Sunday Drive

Album: Sunday Drive (2020)
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Songfacts®:

  • This poignant piano-led number finds Brett Eldredge remembering weekend drives with his parents.

    They didn't ever say where we were going
    We just climbed into the backseat
    Eyes wide open to the picture show outside
    I guess we really didn't understand it all


    The nearly five-minute song tells a story of remembering those simple moments with your family. By the end of the track, it's Eldredge who is driving his aging parents.

    I never said where we were going
    I just helped them to the back seat
    Dad, just laughed and said
    "Son, don't drive too far"
  • Eldredge first heard this Barry Dean, Don Mescall and Steve Robson-penned song back in his days as an intern for Universal Music Publishing Group. He explained to Billboard that he was working in the tape room where he got to hear all these songwriters' songs. "It looked pretty much like a glorified dungeon with a bunch of CDs all over the place," he recalled. "I was transferring CDs to MP3s. I would hear all these songs by tons of different writers, hundreds and hundreds of songs. This certain song popped out when I heard it. I was just blown away by 'Sunday Drive' by this guy named Barry Dean that wrote there."

    Though he couldn't record the tune then, Eldredge never forgot about the "Sunday Drive" demo. "It felt like this certain song was written for me, the way I grew up and the way my relationship is with life and my family and everything. Obviously I didn't have a record deal yet. I didn't even have anything going on really. I was hoping one day I can get known for my music and I can put this on an album. And lo and behold, one day I do get a record deal. But I'm still not at the spot in my life where this song makes sense, I still need to do some more living."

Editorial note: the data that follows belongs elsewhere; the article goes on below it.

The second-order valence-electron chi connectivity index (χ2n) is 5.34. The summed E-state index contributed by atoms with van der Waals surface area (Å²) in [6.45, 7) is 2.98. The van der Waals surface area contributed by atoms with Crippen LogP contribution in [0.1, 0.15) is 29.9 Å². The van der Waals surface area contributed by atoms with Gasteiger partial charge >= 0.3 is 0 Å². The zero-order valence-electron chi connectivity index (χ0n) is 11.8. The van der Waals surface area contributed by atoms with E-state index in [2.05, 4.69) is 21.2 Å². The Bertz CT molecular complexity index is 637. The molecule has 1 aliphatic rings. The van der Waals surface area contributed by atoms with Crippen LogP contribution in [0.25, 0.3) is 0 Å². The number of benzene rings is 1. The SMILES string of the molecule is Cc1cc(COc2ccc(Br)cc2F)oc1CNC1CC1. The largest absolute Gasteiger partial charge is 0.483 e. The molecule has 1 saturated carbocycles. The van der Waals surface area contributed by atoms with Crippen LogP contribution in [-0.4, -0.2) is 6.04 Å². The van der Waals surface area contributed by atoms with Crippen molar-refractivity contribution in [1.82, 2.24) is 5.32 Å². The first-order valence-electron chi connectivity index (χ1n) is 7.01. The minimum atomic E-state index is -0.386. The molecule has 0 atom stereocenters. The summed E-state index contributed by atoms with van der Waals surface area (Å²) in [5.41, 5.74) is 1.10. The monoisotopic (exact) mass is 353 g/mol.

Eldredge continued to watch "Sunday Drive" like a hawk, hoping he wouldn't turn on the radio one day and hear the song. He finally got his opportunity with his fifth studio album, which he recorded during a very reflective time in his life. "I was like, this is the time. To be able to give a song life after 12 years or whenever it was that it was written was so special to be able to share to the world and share with the writers," Eldredge said. "It's one of the most special songs I've ever recorded."
  • Brett Eldredge was very much involved in the conceptualization of the black and white Reid Long-directed video. "I wanted to show a glimpse of a kid from the middle of nowhere in the heart of the heartland," he explained to People.

    Filmed in Eldredge's small hometown of Paris, Illinois, the clip shows him playing the piano on One O'clock Road, a country lane he traveled up and down as a child.

    Eldredge's screen time is intercut with the story, which follows the song in nostalgically reflecting on weekend trips over the years. The vehicle being driven is a 1971 Ford Country Squire station wagon. "I told them, I don't care what we do here, but can we have a station wagon?" Eldredge recalled. "I've just seen it in my mind a million times. My grandfather had a station wagon growing up, and I remember riding in the back, so I wanted one in the video."

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